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January 28, 2014

In Search of a Mindful Practice. ~ Laura Stamm

How do we keep ourselves safe without becoming afraid? How do we become mindful without becoming fearful?

In yoga, we often hear things like “take risk,” “challenge yourself to go deeper,” and “the mind gives out before the body” alongside things like “listen to your body” and “practice mindfulness.”

So, am I supposed to push beyond what my mind is telling me to do? Or am I supposed to pay attention to what my mind is telling me about my body?

While I think that both of these attitudes are incredibly important, and not mutually exclusive, I’m not sure we spend a lot of time talking about how they work together.

After my most recent experiences with nagging hip pain, I’ve been thinking a lot about how to practice in a way that’s safe for my body but still challenges me. In other words, how can I continue to build my practice without exacerbating my discomfort?

While attempting to develop a safe practice, I’ve noticed that I have the tendency to give into fear and stop practicing entirely (despite experts’ encouragement to continue a mindful practice).

I know that fear takes over for me because it’s hard for me to “listen to my body.” I’ve heard this phrase over and over again in yoga classes, and while I could regurgitate various explanations of it ad nauseam, I have a hard time enacting that knowledge in my own practice.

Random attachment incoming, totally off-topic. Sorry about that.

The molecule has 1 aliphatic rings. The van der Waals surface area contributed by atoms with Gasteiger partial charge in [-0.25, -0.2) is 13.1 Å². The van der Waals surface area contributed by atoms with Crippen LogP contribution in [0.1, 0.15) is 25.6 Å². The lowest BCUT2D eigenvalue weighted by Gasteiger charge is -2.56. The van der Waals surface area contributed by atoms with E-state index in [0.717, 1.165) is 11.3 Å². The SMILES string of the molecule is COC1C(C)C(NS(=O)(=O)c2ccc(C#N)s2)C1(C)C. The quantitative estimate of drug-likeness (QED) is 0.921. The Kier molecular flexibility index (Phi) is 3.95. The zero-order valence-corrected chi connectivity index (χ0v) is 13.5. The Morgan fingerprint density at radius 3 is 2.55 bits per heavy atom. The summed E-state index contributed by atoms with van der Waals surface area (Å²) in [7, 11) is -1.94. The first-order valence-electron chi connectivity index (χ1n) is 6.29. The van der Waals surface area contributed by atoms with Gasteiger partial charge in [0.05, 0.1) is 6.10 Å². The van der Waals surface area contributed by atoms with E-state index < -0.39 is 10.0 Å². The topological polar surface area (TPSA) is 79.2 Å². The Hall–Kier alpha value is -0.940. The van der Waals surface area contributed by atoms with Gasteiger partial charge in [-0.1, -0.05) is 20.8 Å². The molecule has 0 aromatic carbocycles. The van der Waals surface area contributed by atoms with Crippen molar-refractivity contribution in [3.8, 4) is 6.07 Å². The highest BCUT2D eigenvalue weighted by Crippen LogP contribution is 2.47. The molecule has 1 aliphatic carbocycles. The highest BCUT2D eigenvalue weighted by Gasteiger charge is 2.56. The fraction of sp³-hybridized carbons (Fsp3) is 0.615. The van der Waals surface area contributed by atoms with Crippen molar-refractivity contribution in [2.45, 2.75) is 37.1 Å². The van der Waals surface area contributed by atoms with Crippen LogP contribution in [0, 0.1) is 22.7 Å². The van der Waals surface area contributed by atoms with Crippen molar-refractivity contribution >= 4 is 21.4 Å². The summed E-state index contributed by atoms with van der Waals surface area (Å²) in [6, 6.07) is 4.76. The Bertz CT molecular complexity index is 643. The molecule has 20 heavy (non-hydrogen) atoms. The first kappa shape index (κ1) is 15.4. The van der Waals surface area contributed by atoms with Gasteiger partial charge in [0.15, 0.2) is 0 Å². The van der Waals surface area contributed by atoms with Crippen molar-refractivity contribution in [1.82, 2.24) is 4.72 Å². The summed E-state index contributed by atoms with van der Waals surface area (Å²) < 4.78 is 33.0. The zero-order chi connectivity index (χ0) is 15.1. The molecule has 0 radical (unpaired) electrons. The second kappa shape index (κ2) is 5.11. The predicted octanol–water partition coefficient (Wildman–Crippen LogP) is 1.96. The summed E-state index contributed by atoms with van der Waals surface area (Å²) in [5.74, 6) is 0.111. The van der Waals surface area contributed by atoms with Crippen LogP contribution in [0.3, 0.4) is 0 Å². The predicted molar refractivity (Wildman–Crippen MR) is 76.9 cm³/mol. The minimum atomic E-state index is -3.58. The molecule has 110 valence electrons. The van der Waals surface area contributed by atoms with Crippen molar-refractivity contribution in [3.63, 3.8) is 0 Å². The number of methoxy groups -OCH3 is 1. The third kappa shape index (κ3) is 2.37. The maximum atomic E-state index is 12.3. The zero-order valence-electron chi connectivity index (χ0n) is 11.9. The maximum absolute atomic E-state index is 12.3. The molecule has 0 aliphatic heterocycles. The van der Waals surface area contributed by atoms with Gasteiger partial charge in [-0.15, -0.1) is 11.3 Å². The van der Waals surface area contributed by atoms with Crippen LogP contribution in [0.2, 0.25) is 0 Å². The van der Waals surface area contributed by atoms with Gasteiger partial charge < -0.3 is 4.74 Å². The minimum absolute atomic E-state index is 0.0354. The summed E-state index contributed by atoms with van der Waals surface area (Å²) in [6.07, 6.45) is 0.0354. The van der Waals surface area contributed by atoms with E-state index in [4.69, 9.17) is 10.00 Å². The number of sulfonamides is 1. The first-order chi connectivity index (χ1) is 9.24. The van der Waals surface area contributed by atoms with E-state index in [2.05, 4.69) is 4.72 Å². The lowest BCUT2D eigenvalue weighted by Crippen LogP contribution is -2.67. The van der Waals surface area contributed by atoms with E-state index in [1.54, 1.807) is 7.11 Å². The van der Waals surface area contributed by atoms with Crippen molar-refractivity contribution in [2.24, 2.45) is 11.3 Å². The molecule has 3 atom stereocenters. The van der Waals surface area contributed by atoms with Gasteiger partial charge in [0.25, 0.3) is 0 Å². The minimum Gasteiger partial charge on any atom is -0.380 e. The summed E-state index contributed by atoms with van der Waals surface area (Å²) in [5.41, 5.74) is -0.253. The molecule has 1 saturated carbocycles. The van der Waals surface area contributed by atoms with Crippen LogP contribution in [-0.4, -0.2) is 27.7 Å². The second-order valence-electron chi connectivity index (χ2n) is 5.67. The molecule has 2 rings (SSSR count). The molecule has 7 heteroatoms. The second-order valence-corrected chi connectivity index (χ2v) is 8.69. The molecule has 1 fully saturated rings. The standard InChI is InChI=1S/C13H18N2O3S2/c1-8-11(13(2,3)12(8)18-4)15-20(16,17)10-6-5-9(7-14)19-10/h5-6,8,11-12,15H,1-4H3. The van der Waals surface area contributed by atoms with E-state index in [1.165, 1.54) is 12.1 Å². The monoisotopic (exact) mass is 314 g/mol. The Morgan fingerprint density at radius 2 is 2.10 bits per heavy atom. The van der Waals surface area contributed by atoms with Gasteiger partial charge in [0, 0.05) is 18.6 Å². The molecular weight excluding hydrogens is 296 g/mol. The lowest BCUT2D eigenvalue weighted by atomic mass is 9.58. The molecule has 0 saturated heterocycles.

I go to class with the intention of listening to my body, but as soon as I’m flowing and the instructor calls out one of my favorite poses, I’m gone. I find myself entering the pose and thinking about it later. I only realize I’ve pushed too far once I’ve already done it.

Add my dedication to tapas (willingness to endure intensity for the sake of transformation) to my eagerness to practice, and you have a recipe for disaster.

But instead of becoming fearful after pushing too far, I’m trying to learn from it. I’m currently trying to figure out how I can reconcile chance and safety to create a mindful practice.

As I struggle to find balance in my asana practice, I realize how often I struggle to manage mindfulness and fear off my mat.

Throughout my life, I’ve swung rapidly between fearful inaction and disastrous bravery. I love the idea of taking risks, but I’m not very good at it. By that, I don’t mean that I don’t take risks—I do, but they’re not well calculated ones.

While I know that I’ve learned more from my impulsive “mistakes” than any of the chances I never took, I see no reason to continue this pattern.

Our misguided risks are valuable only if we can learn where things went wrong, and where things could’ve gone better. As I seek to learn from my experiences of pushing myself too far on the mat, I aspire to do so off the mat as well.

I’m learning that my mat gives me a beautiful place to practice taking chances, but it also gives me a place to exercise caution.

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Assistant Editor: Daniel Garcia/Editor: Catherine Monkman

Image: Leo Prieto/elephant journal archives

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Laura Stamm